Game of Thrones S4E6 “The Laws of Gods and Men”
A cello rendition of “The Rains of Castamere” played us to the credits in “The Laws of Gods and Men” and no song could be more fitting. The inner dynamics of House Lannister are on full display here in a role reversal with the previous episode. We press pause on most other areas and turn our focus to the capital where we bear witness to one hell of a trial. Tyrion may be the one on trial but I think we learn a lot about every Lannister, what their motives are, what they value the most, and so on. A riveting trial with a surprise ending steals the episode but we also see Stannis and Davos take a trip, a failed rescue mission at The Dreadfort, and Dany realizing that ruling is more complicated than conquering. Let’s recap.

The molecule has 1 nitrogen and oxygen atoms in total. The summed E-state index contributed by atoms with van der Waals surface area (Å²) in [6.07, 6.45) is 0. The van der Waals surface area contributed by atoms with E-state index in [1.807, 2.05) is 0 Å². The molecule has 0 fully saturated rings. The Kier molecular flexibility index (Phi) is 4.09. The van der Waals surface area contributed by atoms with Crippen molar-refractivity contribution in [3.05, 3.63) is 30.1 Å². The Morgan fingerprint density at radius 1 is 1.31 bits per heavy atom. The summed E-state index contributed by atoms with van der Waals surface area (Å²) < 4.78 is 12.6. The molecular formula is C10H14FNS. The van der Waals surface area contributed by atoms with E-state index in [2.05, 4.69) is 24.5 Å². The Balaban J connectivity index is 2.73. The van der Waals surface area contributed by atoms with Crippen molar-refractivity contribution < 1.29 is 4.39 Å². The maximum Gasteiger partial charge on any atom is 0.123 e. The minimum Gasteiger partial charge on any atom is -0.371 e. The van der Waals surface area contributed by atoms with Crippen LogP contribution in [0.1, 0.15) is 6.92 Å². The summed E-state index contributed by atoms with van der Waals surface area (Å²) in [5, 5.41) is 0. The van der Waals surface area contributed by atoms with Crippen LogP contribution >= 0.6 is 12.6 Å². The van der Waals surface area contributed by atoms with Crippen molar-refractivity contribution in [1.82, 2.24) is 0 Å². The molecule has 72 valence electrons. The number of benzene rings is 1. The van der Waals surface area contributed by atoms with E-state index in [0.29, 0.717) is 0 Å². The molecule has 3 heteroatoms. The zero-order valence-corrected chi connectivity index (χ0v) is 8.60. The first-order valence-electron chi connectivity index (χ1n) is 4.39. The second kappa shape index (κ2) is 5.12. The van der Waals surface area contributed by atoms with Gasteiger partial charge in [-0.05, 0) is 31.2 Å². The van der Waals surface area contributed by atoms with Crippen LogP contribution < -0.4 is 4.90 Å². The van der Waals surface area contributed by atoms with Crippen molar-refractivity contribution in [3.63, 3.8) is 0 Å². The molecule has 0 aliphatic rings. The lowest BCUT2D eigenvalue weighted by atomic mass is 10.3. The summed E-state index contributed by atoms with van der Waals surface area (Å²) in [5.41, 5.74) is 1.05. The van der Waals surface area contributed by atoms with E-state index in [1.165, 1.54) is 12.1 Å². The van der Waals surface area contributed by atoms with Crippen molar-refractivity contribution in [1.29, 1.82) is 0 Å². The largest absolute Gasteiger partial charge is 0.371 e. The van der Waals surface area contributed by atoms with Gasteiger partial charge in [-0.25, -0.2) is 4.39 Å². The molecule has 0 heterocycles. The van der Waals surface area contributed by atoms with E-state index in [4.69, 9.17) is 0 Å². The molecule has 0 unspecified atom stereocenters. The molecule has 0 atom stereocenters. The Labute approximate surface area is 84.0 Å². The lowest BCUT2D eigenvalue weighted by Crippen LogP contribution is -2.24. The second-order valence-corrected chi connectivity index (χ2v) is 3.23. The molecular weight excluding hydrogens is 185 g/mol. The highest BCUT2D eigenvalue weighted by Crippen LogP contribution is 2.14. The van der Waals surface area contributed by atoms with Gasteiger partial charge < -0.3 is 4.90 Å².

We start the episode with a new location so I’ll follow suit and start the review with it. Stannis and Davos have arrived to the Free City of Braavos, and the huge statue known as The Titan of Braavos is quite the site. They dock their ship and wait for their appointment at the Iron Bank. Much to Stannis’ dislike, Tycho Nestoris, the banker hearing their pitch is a few hours late to an appointment at his own work place. Things don’t get much better for Stannis as he tries to make his pitch to the bank as Tycho cites that they currently can’t feed the men they have, so adding more men with the gold he wants won’t be very productive. Tycho declines Stannis’ loan application but then Davos comes and saves the day. He concedes that Tycho is right that Tywin is the real power in Westeros right now but says that the crown will fall apart once he dies. Davos vouches for Stannis, saying he’s the right man for the crown given his age, leadership, and ability on the battlefield. Now knowing that money talks at the Iron Bank, Davos puts it all together and tells Tycho that because of everything he’s just said, Stannis is their best shot at getting some of their money back from the crown. Davos’ speech seems to have worked because we then cut to sometime afterward where Davos runs into his pirate friend Salladhor Saan, who Davos gets back into Stannis’ fleet with plenty of gold. Not nearly enough to fight for Stannis’ claim yet but it’s certainly a start.